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I asked Carrol Henderson, who heads the DNR’s Nongame Wildlife Program, why he and his wife, Ethelle, put together Cuba tours.
“These trips open people’s eyes about Cuba and the wonderful bird life to see here,” Henderson said. “But they also spotlight the preservation work of the many committed biologists and botanists in this country.”
Some birds in Cuba are found throughout the Caribbean, such as the red-legged thrush, a cousin of our robin, with spooky red eyes and those eponymous red legs. I think our bird guides were puzzled by our enthusiasm for this new-to-us bird.
Cuba could be a mecca for bird watchers, but our guides pointed out that the country is only slowly catching on to that fact. Facilities are very limited in the national parks and preserves, with no boardwalks, only a few crumbling viewing stands and little in the way of signage. Our Havanatur guide noted that poverty prevents most Cubans from feeding birds or becoming bird watchers.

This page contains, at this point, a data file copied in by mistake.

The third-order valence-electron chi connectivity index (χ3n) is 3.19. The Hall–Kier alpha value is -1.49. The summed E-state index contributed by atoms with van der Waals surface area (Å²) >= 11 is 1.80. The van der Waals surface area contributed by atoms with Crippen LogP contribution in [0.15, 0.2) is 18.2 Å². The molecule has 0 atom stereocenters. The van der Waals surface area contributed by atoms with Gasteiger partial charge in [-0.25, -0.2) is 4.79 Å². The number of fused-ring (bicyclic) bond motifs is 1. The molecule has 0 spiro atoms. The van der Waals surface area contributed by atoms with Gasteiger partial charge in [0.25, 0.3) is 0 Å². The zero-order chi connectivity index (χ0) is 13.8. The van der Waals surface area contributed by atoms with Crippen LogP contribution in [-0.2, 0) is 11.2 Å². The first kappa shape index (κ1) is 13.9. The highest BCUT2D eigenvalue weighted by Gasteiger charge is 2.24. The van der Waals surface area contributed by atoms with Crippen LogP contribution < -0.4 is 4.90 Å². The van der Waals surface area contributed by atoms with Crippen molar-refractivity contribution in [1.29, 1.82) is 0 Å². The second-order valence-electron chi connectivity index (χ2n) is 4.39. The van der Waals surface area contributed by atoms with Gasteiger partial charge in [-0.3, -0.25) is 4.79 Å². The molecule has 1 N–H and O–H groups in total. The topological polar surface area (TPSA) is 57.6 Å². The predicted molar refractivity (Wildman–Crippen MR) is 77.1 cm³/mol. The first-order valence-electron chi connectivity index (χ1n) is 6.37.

Our flight out of José Martí airport in Havana was quite late, giving me time to mull over what had been an extraordinary 12 days. Yes, the birds were stunningly exotic, and we hope the migratory birds there will someday come under the protection of a treaty between our two countries, as they are elsewhere. But we were also fascinated by the cultural perspectives provided by our Cuban guides and our meetings with residents. Cubans are desperately poor, but they’re resilient and very proud of their country and its history.
As more and more Americans tour our neighbor just 90 miles south of the Florida Keys, I suspect that there will be more advocates for lifting the decades-old embargo, which slights both people and birds.
St. Paul resident Val Cunningham, who volunteers with the St. Paul Audubon Society and writes about nature for local, regional and national newspapers and magazines, can be reached at email@example.com.